Sometimes you might be looking at an image or webpage on your computer, and you quite like a particular color and wonder what it might be called. Or you could be in the situation of being color blind and find it difficult to determine one specific color from another with the accuracy you might need.
Although obviously every single shade of color there is in the world doesn’t have its own name, there are quite a few that do. It’s much better to give someone else a specific color name rather than Hex values, or if you’re looking for a color for a webpage or Cascading Style Sheet, it’s more accurate to match a color that could be called “sky blue” instead of just “a light blue” for example.
1. Colorblind Assistant
Colorblind Assistant is a handy little tool that gives you the written name of the color underneath the mouse pointer. Simply move the mouse around the screen and look at the small zoom window until you land on the color you want and then see what its name is. In the window you also get the red, green, blue, brightness and saturation values along with a small bar graph for each.
Colorblind Assistant can be set to run on top of all other windows which makes it useful for things like games and video’s as well. In addition to the color name, you also have the RGB and Hex code values. It would have be a great help if there is a hotkey just like some other color picker tools that allow you to capture the details and perhaps copy them to the clipboard. Or maybe temporarily freeze the program from updating so you can write the color down without worrying about touching the mouse.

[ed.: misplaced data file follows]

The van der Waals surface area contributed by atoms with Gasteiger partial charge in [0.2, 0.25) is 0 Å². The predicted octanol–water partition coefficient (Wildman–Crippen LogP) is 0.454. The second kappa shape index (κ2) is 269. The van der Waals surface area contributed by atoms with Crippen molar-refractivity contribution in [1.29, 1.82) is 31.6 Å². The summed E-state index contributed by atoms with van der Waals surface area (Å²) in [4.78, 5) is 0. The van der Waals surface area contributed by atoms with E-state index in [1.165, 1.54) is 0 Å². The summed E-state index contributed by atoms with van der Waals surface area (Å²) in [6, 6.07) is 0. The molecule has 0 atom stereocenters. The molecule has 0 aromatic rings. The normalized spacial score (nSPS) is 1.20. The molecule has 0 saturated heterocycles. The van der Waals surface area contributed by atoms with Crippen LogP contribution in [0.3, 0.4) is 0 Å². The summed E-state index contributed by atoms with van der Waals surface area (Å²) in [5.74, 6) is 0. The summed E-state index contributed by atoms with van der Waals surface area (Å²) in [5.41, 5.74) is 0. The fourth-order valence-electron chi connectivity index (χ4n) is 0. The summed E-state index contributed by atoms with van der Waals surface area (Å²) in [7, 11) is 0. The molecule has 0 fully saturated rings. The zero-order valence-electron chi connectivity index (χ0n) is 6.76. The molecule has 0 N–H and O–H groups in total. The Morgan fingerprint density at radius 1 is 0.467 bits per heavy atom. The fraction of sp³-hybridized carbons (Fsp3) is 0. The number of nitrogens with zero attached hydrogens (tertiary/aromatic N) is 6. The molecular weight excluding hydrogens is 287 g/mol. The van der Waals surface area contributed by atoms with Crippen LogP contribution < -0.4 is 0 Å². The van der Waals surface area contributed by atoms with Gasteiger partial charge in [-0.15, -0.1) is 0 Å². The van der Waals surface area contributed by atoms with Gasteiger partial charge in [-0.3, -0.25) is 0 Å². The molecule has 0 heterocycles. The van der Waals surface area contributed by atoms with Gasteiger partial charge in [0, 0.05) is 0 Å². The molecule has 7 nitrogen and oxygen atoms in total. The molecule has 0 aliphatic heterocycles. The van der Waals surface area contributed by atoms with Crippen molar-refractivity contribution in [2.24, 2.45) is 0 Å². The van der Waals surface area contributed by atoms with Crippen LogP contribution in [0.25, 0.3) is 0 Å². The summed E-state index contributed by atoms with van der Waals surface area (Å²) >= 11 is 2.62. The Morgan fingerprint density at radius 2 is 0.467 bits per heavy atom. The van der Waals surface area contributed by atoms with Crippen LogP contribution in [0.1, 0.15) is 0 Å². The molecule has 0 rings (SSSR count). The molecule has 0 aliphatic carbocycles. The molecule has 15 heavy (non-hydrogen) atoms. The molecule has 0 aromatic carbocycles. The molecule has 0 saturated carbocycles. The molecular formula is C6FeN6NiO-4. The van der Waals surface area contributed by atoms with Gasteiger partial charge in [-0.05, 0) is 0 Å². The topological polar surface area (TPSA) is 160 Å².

Colorblind Assistant is a small download of 1MB and compatible with all Windows operating systems including Windows XP, Vista and 7. For such a small tool, it would have been nice for it to be portable because it’s only a single executable and colors.txt file, both of which can be copied out of Program Files to make it portable yourself.
2. Color Detector
Color Detector is very similar to Colorblind Assistant in the way it works, which is by telling you the name of a color in real time depending on what your mouse pointer is hovered over. It does however, have a bit of a drawback which is most of the time you will get a “not found” in the color name box as either its range of in built colors is quite small or the Hex value needs to be very exact to trigger the display of a color name.
The program will stay on top at all times which isn’t a problem unless you specifically want to send it to the back. The color box will show you a block display of the color under the pointer with screen X and Y coordinates, the Hex code and the current RGB values. A couple of useful things this tool does have which we wished were in Colorblind Assistant are the F5 key can freeze the color under the pointer, and F6 or F7 can copy the Hex or RGB values to the clipboard.
This program also needs installing although you can extract the executable using Universal Extractor. Works on Windows XP and above.
3. Name That Color
This is the manual way of finding out a particular color name, and with Name That Color you can create a particular color on the screen by using the mixing tool and it will tell you the real name of the closest matching color. Alternatively if you already have a Hex value from another program or by using a color picking tool, it can be pasted in and will automatically change.
The Name That Color website links to a similar but slightly more advanced tool called Colblindor that has a couple of other additions. Firstly you can change the type of color chart between hue, saturation, brightness, red, green or blue, and also each of those values can be entered manually, so if you only have RGB values for the color, they can be input to find the color and its matching name.
Colblindor also has a secondary color bar to give you the base color name from 10 main color hues. In total, the Colblindor tool knows of 1640 different color names which should be more than enough for anybody.